By Naomi Rabon, NW Fitness Team Trainer
It’s easy to get caught up in wanting to accomplish ‘errythang’ when it comes to your fitness goals. I am guilty of this at times too, even though I know better. It’s particularly easy to want to accomplish multiple goals when you have an interest in or – even worse – a passion for particular physical aesthetics (achieving or maintaining a certain look) and athletic performance goals as well (running, triathlons, obstacle course events, tennis, etc.).
WANTING IT ALL
One of the first questions a trainer or coach typically asks a client is: “What are your goals?” Almost every time this question is asked, the answer is generally met with the equal repetitiveness: “I want to gain muscle, lose body fat and build strength.” Man, if I had a dollar every time I heard that. You want it all: the muscles, the ripped, shredded look and the athletic performance to go with it. And why shouldn’t you? People achieve all of these things, so if it’s attainable and that’s what you want for yourself, it’s only normal to have those as your fitness goals right?
NARROWING IN ON YOUR TARGET
Well, of course it’s not that simple. Let’s break this apart:
1. Gaining Muscle This can takes months, even years, of consecutive heavy (I mean, heavy!) lifting; being in at least a caloric maintenance or, better yet, a surplus; keeping cardio on the lower side in order to allow for optimal muscle growth; and most of all, being patient. Building muscle is almost like growing a mighty Sequoia tree.
2. Losing Body Fat The process of losing body fat can be tricky if you are trying to lose a lot while maintaining the most amount of muscle. This is more about finding the right amount of cardio and caloric deficit window where you are able to lean out but not completely deflate. The primary difference here between the target goal of gaining muscle vs losing body fat is being in a deficit vs being in a surplus, which means you’re expending more calories than you’re taking in (deficit) vs. taking in more calories than you’re burning (surplus).
3. Athletic Performance Achieving athletic performance goals can be all over the board with regard to workouts depending on your sport and your specific improvement goals. The biggest difference with regard to nutrition for performance vs. body composition goals (building muscle/losing body fat) is that eating for a specific “look” is irrelevant, for the most part, and your main priority with athletic performance is eating (fueling your body) for optimal performance in the sport you’re participating in. The same goes for your workouts. If your goal is to increase your speed, endurance, agility, strength or athletic performance, then your workouts should be geared toward strengthening your muscles, flexibility, agility, etc. that will help you improve your performance in that sport. As a side effect, you may see improved physique changes, but for athletic performance goals, your workouts won’t primarily be geared toward aesthetic improvements, such as increasing the width of your back, or filling out your glutes.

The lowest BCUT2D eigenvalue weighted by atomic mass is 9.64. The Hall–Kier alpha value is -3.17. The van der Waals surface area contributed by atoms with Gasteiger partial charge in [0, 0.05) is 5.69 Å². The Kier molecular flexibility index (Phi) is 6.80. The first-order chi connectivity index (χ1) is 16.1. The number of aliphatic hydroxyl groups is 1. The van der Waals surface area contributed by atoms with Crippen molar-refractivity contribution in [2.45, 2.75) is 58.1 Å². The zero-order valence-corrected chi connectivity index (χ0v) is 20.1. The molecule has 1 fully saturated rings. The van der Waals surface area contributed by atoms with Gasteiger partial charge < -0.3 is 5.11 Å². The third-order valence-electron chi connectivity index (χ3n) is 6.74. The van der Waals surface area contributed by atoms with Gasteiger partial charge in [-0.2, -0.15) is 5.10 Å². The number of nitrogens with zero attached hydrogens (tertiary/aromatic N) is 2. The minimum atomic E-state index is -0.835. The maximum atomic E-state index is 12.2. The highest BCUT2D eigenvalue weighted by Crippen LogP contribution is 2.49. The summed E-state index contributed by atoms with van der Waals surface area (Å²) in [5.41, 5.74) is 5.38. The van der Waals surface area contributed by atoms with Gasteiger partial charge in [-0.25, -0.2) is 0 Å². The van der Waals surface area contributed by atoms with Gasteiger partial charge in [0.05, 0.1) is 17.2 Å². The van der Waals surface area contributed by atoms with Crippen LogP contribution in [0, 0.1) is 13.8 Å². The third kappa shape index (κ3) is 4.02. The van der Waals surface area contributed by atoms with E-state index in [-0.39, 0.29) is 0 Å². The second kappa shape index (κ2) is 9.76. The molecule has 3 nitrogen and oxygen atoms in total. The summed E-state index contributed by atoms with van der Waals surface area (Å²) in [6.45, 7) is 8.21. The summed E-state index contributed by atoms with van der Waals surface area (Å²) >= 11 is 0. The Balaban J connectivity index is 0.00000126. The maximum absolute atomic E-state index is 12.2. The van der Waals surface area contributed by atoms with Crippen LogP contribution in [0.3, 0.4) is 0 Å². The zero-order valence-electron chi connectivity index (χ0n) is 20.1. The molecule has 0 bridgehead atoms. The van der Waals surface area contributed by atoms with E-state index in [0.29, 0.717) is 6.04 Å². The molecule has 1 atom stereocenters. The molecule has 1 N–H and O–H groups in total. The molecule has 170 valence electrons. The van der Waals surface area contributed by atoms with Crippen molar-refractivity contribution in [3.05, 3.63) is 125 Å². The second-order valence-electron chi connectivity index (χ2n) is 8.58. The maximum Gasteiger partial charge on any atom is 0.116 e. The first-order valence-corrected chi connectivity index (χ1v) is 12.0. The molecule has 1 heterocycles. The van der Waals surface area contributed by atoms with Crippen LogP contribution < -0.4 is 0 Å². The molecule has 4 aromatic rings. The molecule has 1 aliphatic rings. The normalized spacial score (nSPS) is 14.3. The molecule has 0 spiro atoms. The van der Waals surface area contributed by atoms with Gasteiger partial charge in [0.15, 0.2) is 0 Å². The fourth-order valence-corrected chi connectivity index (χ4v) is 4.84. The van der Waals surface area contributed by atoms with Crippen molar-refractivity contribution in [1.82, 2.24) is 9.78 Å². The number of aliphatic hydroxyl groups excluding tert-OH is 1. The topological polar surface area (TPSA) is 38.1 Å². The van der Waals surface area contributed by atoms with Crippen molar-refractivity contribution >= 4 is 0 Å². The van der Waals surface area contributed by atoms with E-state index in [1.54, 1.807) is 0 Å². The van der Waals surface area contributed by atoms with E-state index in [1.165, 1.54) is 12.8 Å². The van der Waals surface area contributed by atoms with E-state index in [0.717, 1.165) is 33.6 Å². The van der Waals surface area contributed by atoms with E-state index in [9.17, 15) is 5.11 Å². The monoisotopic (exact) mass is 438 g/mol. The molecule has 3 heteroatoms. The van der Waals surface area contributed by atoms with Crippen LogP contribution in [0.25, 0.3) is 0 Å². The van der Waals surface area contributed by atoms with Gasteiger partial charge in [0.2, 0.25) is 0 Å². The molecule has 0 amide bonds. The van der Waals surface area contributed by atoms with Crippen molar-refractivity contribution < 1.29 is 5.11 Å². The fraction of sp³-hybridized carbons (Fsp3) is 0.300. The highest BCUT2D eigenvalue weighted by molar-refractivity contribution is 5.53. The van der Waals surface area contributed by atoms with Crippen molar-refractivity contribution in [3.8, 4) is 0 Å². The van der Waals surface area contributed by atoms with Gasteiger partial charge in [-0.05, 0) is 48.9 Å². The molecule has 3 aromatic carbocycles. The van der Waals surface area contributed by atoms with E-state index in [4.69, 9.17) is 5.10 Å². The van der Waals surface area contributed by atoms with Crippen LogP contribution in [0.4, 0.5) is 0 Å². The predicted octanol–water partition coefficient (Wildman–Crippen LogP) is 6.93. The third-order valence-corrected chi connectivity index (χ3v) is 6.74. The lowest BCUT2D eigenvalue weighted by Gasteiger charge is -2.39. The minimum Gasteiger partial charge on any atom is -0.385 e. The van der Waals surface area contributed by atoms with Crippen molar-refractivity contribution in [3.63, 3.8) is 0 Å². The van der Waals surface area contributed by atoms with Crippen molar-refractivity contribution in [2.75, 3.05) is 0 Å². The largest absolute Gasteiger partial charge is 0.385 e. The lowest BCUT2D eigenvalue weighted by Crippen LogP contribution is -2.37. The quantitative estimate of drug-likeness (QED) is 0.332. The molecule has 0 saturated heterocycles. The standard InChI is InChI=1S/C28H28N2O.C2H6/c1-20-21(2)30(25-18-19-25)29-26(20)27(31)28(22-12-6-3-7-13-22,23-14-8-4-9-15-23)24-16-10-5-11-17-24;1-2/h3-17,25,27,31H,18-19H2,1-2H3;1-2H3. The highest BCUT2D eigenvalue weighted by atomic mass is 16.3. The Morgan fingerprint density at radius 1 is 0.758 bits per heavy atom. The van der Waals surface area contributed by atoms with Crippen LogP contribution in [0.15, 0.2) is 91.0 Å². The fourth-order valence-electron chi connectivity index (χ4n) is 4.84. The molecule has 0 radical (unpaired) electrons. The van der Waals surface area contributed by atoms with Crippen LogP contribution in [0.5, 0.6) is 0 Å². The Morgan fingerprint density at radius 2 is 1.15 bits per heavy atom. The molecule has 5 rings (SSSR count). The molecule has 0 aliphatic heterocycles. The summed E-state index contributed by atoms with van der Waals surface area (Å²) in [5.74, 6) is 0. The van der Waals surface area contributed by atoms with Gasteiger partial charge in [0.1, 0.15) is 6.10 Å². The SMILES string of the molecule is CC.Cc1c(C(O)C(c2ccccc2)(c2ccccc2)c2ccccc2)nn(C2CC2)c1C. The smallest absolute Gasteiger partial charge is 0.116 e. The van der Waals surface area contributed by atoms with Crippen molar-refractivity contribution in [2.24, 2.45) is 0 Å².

It’s not to say that you can’t have all three goals – gaining muscle, losing body fat, and achieving or improving an athletic performance goal – but you should focus your fitness program to one of those three goals at a time. Because each of these goals can require such different workouts, cardio and nutrition protocols, trying to accomplish all of them at the same time will pretty much guarantee you won’t be able to achieve any of them, or at least not achieve them to the capacity you’d like to.
For example, doing an athletic event while in a caloric deficit to lose body fat will greatly affect your performance. By the same token, trying to gain muscle while attempting to achieve an athletic performance goal (depending on what the sport is) can affect both your ability to gain muscle and affect your performance if the two goals are not complementary to one another.
The bottom line is, the more specific you are about your goals and the more specifically you narrow down a goal to focus on for a particular length of time – in other words, aiming for one target at a time – the better your success rate will be of achieving that goal.
ABOUT NAOMI RABON
One of the trainers on Nicole’s elite NW Fitness Training Team, Naomi is a certified Personal Trainer and Fitness Specialist through the National Academy of Sports Medicine. She is a NPC Figure competitor who has been involved in the health and fitness industry for over 12 years.